New York City-based Fortress Investment Group is no stranger to dealing in distressed properties. The firm has quietly become one of the most active and powerful firms investing in the multifamily space, with over 25,000 units in its portfolio.

All told, its real estate portfolio consists of some $24 billion across 1,200 formerly distressed assets. Perhaps most notably, the firm bought the troubled 3,221-unit Parkmerced in San Francisco in 2010 for what CIO Tony Tufariello saw as a deep discount.

“This is one of those deals that was right in our wheelhouse,” said Tufariello. “We were able to control the asset at a cheap valuation and we had the expertise to restructure a complicated deal that other investors just weren’t able to."

When Fortress took over Parkmerced, it was struggling under the weight of a complex capital structure and facing dwindling occupancy from state budget cuts and weak enrollment at nearby San Francisco State University. Fast forward to today, and the complex, one of the largest communities in the western United States, is at 95 percent occupancy. Better yet, Fortress recently received the entitlements to add 5,600 new units to the site in coming years.

According to Tifariello, deals like Parkmerced represent the typical target of the firm’s credit business: distressed debt, restructuring complex capital structures, distressed securities, and rescuing loans from owners in stressed sectors. And he thinks that is precisely where the biggest opportunity is in multifamily as 2013 approaches.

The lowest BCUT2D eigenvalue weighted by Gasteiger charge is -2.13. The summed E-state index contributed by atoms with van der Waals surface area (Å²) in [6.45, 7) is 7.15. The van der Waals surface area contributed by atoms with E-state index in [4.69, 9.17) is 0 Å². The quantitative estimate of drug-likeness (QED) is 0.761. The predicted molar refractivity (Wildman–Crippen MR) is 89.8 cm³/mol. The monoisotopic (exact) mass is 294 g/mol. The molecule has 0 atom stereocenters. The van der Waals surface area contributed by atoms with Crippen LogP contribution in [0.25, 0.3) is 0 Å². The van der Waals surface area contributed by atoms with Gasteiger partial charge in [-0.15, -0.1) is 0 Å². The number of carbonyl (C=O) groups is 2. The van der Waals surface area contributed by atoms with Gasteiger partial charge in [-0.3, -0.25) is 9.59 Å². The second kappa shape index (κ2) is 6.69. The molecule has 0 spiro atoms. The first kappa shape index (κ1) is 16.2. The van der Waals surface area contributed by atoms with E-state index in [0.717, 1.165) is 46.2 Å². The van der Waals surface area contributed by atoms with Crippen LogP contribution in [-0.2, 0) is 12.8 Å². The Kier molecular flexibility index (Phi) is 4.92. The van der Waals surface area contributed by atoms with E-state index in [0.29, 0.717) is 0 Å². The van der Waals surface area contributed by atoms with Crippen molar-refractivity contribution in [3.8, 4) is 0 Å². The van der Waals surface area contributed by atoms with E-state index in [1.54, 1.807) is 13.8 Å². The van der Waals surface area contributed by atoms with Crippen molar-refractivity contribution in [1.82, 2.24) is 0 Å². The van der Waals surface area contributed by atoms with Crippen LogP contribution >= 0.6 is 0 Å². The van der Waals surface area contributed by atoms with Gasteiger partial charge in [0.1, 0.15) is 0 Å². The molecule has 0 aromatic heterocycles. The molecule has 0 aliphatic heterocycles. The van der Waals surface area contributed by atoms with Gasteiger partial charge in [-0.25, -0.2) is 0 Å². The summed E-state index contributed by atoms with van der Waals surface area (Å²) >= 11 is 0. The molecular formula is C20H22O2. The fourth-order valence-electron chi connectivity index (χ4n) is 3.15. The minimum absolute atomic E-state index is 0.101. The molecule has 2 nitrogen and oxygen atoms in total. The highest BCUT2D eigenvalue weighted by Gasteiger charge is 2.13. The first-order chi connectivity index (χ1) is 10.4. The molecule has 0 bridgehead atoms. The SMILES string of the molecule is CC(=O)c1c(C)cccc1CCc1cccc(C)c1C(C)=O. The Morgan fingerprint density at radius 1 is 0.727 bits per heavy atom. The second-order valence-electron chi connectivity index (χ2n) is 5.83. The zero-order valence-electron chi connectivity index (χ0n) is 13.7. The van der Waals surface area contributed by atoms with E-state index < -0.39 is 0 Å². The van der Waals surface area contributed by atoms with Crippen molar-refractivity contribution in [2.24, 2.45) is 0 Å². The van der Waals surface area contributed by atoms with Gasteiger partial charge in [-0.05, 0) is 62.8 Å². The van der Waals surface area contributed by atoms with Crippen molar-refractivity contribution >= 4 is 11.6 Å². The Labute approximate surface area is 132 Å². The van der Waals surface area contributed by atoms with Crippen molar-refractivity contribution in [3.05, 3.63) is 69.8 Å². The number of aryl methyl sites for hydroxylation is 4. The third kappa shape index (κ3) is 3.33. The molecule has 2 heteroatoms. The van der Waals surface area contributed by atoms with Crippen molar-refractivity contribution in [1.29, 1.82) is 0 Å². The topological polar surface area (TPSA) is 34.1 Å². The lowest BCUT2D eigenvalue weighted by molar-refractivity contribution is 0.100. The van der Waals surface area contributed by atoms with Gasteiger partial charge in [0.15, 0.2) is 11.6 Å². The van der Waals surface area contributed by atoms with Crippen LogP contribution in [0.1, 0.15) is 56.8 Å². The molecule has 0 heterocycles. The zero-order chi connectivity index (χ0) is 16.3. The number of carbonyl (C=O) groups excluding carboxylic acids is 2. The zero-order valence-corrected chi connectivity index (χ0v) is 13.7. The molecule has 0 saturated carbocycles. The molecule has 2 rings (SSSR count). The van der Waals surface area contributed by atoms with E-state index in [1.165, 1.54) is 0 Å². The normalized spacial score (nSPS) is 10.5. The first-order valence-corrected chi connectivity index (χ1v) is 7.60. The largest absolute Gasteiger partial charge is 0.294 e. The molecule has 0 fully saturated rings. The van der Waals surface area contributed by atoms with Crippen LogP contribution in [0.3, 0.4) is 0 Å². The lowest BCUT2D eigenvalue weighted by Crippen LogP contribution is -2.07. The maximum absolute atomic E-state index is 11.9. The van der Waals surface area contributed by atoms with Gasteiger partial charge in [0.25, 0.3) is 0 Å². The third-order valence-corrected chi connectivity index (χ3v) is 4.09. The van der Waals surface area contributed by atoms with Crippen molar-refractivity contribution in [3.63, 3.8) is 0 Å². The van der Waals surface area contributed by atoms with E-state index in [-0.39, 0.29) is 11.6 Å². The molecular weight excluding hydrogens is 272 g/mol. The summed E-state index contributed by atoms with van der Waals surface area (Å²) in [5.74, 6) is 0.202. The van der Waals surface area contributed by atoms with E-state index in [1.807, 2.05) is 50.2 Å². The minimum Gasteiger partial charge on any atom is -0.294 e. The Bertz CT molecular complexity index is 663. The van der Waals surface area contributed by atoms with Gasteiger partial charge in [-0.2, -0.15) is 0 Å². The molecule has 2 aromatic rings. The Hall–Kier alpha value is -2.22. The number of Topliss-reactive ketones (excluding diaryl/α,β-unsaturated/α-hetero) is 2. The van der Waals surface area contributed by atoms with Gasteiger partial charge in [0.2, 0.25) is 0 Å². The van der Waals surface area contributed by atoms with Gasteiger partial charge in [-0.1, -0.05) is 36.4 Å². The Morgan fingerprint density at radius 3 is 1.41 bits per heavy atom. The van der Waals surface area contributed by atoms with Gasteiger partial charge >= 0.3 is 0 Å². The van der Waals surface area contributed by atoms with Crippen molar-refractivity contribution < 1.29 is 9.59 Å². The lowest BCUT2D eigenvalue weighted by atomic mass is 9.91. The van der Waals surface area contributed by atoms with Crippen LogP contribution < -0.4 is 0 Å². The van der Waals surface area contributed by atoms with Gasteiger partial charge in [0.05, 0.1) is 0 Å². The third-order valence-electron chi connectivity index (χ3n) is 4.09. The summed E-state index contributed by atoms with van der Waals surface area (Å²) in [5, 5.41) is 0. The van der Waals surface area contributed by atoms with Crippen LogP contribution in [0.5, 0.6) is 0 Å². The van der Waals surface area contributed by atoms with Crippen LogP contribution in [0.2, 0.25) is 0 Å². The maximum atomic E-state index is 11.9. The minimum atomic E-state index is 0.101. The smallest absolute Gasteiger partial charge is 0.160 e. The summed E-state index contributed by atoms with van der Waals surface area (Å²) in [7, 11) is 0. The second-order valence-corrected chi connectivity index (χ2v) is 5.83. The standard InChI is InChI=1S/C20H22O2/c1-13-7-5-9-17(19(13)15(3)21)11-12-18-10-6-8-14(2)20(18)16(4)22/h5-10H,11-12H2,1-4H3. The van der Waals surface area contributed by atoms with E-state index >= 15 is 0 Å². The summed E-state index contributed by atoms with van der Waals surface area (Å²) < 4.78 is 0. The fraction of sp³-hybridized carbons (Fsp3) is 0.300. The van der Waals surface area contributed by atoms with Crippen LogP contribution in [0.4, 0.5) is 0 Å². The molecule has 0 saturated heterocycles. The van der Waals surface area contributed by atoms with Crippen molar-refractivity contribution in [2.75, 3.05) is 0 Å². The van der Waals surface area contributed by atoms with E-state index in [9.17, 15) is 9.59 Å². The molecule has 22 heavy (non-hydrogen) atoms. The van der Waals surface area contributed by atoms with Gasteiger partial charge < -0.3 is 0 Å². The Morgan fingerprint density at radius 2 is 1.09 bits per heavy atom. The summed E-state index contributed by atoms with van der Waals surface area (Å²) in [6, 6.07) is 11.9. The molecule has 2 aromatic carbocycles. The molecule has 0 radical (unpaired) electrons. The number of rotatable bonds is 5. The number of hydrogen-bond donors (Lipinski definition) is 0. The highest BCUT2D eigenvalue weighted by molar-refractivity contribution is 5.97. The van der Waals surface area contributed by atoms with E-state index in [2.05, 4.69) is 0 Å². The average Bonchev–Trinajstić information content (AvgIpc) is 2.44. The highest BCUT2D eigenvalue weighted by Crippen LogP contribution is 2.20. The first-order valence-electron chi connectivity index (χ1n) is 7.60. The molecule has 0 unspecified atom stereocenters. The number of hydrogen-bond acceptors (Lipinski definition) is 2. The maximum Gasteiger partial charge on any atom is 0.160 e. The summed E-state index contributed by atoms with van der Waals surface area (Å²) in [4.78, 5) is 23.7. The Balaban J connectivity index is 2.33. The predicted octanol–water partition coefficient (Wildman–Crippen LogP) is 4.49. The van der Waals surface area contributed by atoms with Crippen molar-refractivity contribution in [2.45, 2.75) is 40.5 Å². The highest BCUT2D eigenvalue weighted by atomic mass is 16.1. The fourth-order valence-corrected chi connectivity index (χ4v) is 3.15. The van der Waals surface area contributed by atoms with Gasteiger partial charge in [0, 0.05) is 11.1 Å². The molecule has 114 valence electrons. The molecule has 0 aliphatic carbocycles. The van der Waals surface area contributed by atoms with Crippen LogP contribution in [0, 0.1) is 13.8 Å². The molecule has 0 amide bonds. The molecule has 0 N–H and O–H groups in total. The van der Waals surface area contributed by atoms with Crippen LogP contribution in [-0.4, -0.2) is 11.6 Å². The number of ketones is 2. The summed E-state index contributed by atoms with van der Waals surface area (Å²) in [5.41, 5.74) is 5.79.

“My view of the rest of 2012 and 2013 is that a significant number of recapitalization deals will go down across many asset classes,” said Tufariello. “And it’s the providers of the capital, like Fortress, that will take a substantial piece of the equity in those deals."

Fortress has made news most recently with its sale of lender CWCapital to rival Walker & Dunlop. The move made Walker & Dunlop the eighth largest commercial lender and made Fortress the company's largest shareholder. And the sale was just for the lending operations: Fortress retains the special servicing capacity of CWCapital.

"We love multifamily right now," Tufariello says. "There’s been a dramatic shift in real estate recently, and with multifamily’s improving fundamentals, we still think there are more opportunities to invest."

By the end of 2012, the company will have originated $4 billion in multifamily loans. And in January, Fortress opened a property management division, and expects to have 20,000 units in that portfolio by the end of the year. Among the growth markets Fortress is looking at for future real estate investments are New York, Chicago, and San Francisco.